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Behaviour and effects of peripheral olfactory ensheathing cells transplanted at the site of acute spinal cord injury Ramer, Leanne Margaret

Abstract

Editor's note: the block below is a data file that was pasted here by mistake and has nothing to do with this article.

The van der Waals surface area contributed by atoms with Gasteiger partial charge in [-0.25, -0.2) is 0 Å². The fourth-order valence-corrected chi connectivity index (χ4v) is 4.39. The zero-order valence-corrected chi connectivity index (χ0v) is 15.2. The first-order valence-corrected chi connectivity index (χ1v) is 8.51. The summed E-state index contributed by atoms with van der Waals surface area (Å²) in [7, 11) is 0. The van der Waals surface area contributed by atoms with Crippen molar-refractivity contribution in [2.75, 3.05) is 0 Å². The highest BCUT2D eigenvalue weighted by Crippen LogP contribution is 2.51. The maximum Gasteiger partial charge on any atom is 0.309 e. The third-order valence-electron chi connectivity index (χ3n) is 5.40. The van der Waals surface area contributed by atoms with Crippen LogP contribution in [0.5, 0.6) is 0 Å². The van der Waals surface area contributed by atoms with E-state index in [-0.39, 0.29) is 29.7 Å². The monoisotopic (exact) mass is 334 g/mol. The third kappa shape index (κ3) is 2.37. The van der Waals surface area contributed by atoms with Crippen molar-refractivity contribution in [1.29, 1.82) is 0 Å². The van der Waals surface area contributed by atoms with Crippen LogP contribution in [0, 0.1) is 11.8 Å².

Mammalian olfactory neurons are replenished from a progenitor pool in the PNS and extend axons into the CNS throughout adult life. This capacity for neurits outgrowth has been attributed in part to olfactory ensheathing cells (OECs), glia that fasciculate olfactory axons in both the PNS and the CNS. When transplanted at or near the site of spinal cord injury (SCI) in rodents, OECs from the olfactory bulb of rodents and humans have elicited regeneration and remyelination of damaged axons, sometimes with concomitant functional recovery. As a result, OECs have emerged as candidates for autologous transplantation to repair human SCI, and Phase I clinical trials are underway. OECs from the olfactory bulb have been isolated and examined in culture and after transplantation into animal SCI for more than a decade; however, their behaviour upon transplantation remains ambiguous, as they lack a defining molecular marker, and the mechanism of OEC-mediated repair of SCI remains debatable. More pertinent to the use of OECs in the clinic is the dearth of experiments testing the efficacy of OECs derived from the lamina propria (LP-OECs), the source of OECs for clinical autotransplantation. Here, LP-OECs were purified from GFP-expressing mice and transplanted at the site of acute dorsolateral funiculus crush in immunosuppressed rats and mice; spinal cords were examined histologically at 48h, 7d, 28d and 60d (rats) and 28 d (mice). LP-OECs had limited survival and migration in both rats and mice: after 28d, LP-OECs were confined to the lesion site in both species, and no LP-OECs were encountered in rat spinal cords after 60d. However, LP-OECs prevented cavitation and altered astrogliosis: after 28d, the lesion sites of LP-OEC transplanted animals contained many axons, as well as Schwann cells and new blood vessels, both of which might provide a scaffold for axonal growth. Serotonergic and noradrenergic bulbospinal axons exhibited robust sprouting, with a few axons regenerating across the lesion site; anterogradely-labeled rubrospinal axons did not regenerate. Thus, despite a transient presence and limited migration within host spinal tissue, LP-OECs have beneficial effects at the site of acute rodent SCI, and support growth of some supraspinal axons.

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